Article 135 specifies that anyone who records personal data illegally will be subject to a prison sentence of one to three years. Furthermore, article 135/2, stipulates that (i) the registration of personal data on political, philosophical and religious opinions; and (ii) illegal recording of personal data revealing moral tendencies, sex life, health status and trade union relationship shall be sentenced to imprisonment. In the event that a person convicted for erasing personal data does not perform his/her duty despite the expiration dates prescribed by law, he/she will be imprisoned for one to two years (Article 138/1 ).
Turkey’s track record of implementing broad domestic legislation to silence critics is many. The journalists are often hardest hit. Therefore, with World Press Freedom Day just days away, the environment for press freedom in Turkey is bleak. According to #FreeTurkeyJournalists platform (#LibérezLesJournalistesTrucs), which highlights the cases of detained and imprisoned journalists, 36 journalists are currently behind bars. Last year alone, authorities prosecuted 241 journalists, according to the platform tracker.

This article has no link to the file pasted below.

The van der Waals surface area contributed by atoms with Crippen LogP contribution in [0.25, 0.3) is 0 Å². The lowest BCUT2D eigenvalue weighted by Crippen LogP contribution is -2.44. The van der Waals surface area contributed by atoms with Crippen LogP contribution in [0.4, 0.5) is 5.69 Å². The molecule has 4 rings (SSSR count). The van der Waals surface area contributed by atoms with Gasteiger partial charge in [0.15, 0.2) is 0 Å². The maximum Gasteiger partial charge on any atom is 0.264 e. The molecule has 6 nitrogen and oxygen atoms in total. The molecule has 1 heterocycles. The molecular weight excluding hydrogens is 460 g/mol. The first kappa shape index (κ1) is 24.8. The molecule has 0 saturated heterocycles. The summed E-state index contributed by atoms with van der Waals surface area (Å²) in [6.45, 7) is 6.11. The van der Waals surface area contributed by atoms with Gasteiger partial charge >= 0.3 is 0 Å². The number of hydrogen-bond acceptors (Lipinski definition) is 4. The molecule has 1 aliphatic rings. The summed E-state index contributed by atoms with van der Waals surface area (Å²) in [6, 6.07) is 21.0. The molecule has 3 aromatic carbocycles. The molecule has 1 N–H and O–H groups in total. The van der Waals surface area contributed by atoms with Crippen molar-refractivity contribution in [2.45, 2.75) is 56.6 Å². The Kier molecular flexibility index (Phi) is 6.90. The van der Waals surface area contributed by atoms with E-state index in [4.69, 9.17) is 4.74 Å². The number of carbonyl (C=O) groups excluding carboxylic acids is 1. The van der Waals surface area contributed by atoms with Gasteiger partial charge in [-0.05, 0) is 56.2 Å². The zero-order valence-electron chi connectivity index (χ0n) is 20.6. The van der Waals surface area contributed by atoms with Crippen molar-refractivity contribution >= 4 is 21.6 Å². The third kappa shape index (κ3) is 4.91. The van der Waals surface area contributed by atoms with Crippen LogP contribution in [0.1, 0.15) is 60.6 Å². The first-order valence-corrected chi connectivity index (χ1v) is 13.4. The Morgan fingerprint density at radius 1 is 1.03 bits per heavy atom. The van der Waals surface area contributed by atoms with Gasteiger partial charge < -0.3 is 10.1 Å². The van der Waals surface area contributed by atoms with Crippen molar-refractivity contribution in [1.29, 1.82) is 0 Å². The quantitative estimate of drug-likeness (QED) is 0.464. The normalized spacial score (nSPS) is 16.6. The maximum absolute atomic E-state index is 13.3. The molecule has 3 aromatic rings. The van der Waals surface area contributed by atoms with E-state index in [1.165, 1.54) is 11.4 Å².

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Turkey: Journalist arrested for covering alleged government database hack